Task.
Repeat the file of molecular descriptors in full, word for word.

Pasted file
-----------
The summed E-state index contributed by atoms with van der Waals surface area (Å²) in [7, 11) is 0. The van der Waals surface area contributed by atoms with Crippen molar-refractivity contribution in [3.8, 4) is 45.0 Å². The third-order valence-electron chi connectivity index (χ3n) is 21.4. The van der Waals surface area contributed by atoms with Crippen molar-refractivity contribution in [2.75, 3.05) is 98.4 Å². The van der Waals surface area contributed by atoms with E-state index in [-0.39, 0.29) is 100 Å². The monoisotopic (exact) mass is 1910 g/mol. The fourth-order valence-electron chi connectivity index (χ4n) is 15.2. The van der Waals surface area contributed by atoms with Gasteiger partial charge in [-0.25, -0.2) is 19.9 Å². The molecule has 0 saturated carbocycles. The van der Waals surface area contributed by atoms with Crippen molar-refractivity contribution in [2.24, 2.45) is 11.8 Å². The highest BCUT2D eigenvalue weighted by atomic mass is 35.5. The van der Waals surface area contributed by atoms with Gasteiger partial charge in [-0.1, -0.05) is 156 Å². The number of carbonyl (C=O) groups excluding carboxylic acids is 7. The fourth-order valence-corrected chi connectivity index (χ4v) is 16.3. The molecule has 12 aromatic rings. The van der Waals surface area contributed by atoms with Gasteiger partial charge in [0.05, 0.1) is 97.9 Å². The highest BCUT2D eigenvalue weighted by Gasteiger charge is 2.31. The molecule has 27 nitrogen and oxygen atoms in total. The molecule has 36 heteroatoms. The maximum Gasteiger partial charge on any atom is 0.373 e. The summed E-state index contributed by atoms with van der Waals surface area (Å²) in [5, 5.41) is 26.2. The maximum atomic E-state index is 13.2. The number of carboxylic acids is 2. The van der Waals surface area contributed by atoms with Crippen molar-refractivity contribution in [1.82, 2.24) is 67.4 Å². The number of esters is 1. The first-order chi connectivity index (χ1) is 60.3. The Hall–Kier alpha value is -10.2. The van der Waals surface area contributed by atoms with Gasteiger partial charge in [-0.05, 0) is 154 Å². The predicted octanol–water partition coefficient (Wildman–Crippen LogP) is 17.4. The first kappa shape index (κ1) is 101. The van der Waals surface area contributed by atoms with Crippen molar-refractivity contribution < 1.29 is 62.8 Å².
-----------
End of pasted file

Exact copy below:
The summed E-state index contributed by atoms with van der Waals surface area (Å²) in [7, 11) is 0. The van der Waals surface area contributed by atoms with Crippen molar-refractivity contribution in [3.8, 4) is 45.0 Å². The third-order valence-electron chi connectivity index (χ3n) is 21.4. The van der Waals surface area contributed by atoms with Crippen molar-refractivity contribution in [2.75, 3.05) is 98.4 Å². The van der Waals surface area contributed by atoms with E-state index in [-0.39, 0.29) is 100 Å². The monoisotopic (exact) mass is 1910 g/mol. The fourth-order valence-electron chi connectivity index (χ4n) is 15.2. The van der Waals surface area contributed by atoms with Gasteiger partial charge in [-0.25, -0.2) is 19.9 Å². The molecule has 0 saturated carbocycles. The van der Waals surface area contributed by atoms with Crippen molar-refractivity contribution in [2.24, 2.45) is 11.8 Å². The highest BCUT2D eigenvalue weighted by atomic mass is 35.5. The van der Waals surface area contributed by atoms with Gasteiger partial charge in [-0.1, -0.05) is 156 Å². The number of carbonyl (C=O) groups excluding carboxylic acids is 7. The fourth-order valence-corrected chi connectivity index (χ4v) is 16.3. The molecule has 12 aromatic rings. The van der Waals surface area contributed by atoms with Gasteiger partial charge in [0.05, 0.1) is 97.9 Å². The highest BCUT2D eigenvalue weighted by Gasteiger charge is 2.31. The molecule has 27 nitrogen and oxygen atoms in total. The molecule has 36 heteroatoms. The maximum Gasteiger partial charge on any atom is 0.373 e. The summed E-state index contributed by atoms with van der Waals surface area (Å²) in [5, 5.41) is 26.2. The maximum atomic E-state index is 13.2. The number of carboxylic acids is 2. The van der Waals surface area contributed by atoms with Crippen molar-refractivity contribution in [1.82, 2.24) is 67.4 Å². The number of esters is 1. The first-order chi connectivity index (χ1) is 60.3. The Hall–Kier alpha value is -10.2. The van der Waals surface area contributed by atoms with Gasteiger partial charge in [-0.05, 0) is 154 Å². The predicted octanol–water partition coefficient (Wildman–Crippen LogP) is 17.4. The first kappa shape index (κ1) is 101. The van der Waals surface area contributed by atoms with Crippen molar-refractivity contribution < 1.29 is 62.8 Å².